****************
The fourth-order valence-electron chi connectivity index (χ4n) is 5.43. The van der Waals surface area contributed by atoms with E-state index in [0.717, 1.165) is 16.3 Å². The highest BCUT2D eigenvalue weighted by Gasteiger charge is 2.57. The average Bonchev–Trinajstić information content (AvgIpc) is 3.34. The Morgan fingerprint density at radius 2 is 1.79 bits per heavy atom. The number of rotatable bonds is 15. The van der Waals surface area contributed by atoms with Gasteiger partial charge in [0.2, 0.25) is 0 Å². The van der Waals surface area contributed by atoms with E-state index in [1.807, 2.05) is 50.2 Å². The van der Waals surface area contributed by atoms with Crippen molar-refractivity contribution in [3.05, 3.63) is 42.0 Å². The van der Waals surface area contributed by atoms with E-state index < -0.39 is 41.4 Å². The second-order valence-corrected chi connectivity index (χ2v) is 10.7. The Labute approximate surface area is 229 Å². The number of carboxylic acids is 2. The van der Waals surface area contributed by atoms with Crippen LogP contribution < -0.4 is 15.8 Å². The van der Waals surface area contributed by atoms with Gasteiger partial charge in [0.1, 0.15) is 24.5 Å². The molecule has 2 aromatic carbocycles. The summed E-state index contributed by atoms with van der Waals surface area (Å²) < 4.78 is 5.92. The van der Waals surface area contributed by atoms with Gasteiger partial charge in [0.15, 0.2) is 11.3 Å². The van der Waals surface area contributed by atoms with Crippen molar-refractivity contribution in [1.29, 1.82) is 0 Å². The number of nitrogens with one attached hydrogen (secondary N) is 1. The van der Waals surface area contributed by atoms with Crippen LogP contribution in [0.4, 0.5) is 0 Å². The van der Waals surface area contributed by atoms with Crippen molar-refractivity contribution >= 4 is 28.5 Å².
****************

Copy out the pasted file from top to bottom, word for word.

The fourth-order valence-electron chi connectivity index (χ4n) is 5.43. The van der Waals surface area contributed by atoms with E-state index in [0.717, 1.165) is 16.3 Å². The highest BCUT2D eigenvalue weighted by Gasteiger charge is 2.57. The average Bonchev–Trinajstić information content (AvgIpc) is 3.34. The Morgan fingerprint density at radius 2 is 1.79 bits per heavy atom. The number of rotatable bonds is 15. The van der Waals surface area contributed by atoms with Gasteiger partial charge in [0.2, 0.25) is 0 Å². The van der Waals surface area contributed by atoms with E-state index in [1.807, 2.05) is 50.2 Å². The van der Waals surface area contributed by atoms with Crippen molar-refractivity contribution in [3.05, 3.63) is 42.0 Å². The van der Waals surface area contributed by atoms with E-state index < -0.39 is 41.4 Å². The second-order valence-corrected chi connectivity index (χ2v) is 10.7. The Labute approximate surface area is 229 Å². The number of carboxylic acids is 2. The van der Waals surface area contributed by atoms with Crippen LogP contribution < -0.4 is 15.8 Å². The van der Waals surface area contributed by atoms with Gasteiger partial charge in [0.1, 0.15) is 24.5 Å². The molecule has 2 aromatic carbocycles. The summed E-state index contributed by atoms with van der Waals surface area (Å²) < 4.78 is 5.92. The van der Waals surface area contributed by atoms with Gasteiger partial charge in [0.15, 0.2) is 11.3 Å². The van der Waals surface area contributed by atoms with Crippen molar-refractivity contribution in [1.29, 1.82) is 0 Å². The number of nitrogens with one attached hydrogen (secondary N) is 1. The van der Waals surface area contributed by atoms with Crippen LogP contribution in [0.4, 0.5) is 0 Å². The van der Waals surface area contributed by atoms with Crippen molar-refractivity contribution >= 4 is 28.5 Å².